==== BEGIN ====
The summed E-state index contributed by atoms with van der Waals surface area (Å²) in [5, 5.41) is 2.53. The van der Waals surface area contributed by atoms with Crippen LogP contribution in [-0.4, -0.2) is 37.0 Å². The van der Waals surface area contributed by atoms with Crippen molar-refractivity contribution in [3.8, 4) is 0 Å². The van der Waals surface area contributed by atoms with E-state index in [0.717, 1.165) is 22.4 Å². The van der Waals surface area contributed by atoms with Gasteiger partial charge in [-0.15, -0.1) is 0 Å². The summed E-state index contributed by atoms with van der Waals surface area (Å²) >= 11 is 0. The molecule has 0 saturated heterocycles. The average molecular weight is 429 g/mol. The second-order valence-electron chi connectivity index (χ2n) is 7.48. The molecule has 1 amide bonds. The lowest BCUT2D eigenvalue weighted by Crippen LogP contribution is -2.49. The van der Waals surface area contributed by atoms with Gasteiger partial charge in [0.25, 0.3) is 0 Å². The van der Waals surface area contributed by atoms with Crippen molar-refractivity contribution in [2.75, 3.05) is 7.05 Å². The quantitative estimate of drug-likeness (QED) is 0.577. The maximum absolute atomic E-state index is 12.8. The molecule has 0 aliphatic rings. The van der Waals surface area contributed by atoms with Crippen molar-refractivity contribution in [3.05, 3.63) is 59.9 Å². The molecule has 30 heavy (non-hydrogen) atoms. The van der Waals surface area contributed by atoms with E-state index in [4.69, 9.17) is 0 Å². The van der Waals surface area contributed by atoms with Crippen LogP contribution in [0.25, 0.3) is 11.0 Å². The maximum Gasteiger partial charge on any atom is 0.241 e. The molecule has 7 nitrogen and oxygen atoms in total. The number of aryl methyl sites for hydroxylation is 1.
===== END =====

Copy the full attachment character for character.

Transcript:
The summed E-state index contributed by atoms with van der Waals surface area (Å²) in [5, 5.41) is 2.53. The van der Waals surface area contributed by atoms with Crippen LogP contribution in [-0.4, -0.2) is 37.0 Å². The van der Waals surface area contributed by atoms with Crippen molar-refractivity contribution in [3.8, 4) is 0 Å². The van der Waals surface area contributed by atoms with E-state index in [0.717, 1.165) is 22.4 Å². The van der Waals surface area contributed by atoms with Gasteiger partial charge in [-0.15, -0.1) is 0 Å². The summed E-state index contributed by atoms with van der Waals surface area (Å²) >= 11 is 0. The molecule has 0 saturated heterocycles. The average molecular weight is 429 g/mol. The second-order valence-electron chi connectivity index (χ2n) is 7.48. The molecule has 1 amide bonds. The lowest BCUT2D eigenvalue weighted by Crippen LogP contribution is -2.49. The van der Waals surface area contributed by atoms with Gasteiger partial charge in [0.25, 0.3) is 0 Å². The van der Waals surface area contributed by atoms with Crippen molar-refractivity contribution in [2.75, 3.05) is 7.05 Å². The quantitative estimate of drug-likeness (QED) is 0.577. The maximum absolute atomic E-state index is 12.8. The molecule has 0 aliphatic rings. The van der Waals surface area contributed by atoms with Crippen molar-refractivity contribution in [3.05, 3.63) is 59.9 Å². The molecule has 30 heavy (non-hydrogen) atoms. The van der Waals surface area contributed by atoms with E-state index in [4.69, 9.17) is 0 Å². The van der Waals surface area contributed by atoms with Crippen LogP contribution in [0.25, 0.3) is 11.0 Å². The maximum Gasteiger partial charge on any atom is 0.241 e. The molecule has 7 nitrogen and oxygen atoms in total. The number of aryl methyl sites for hydroxylation is 1.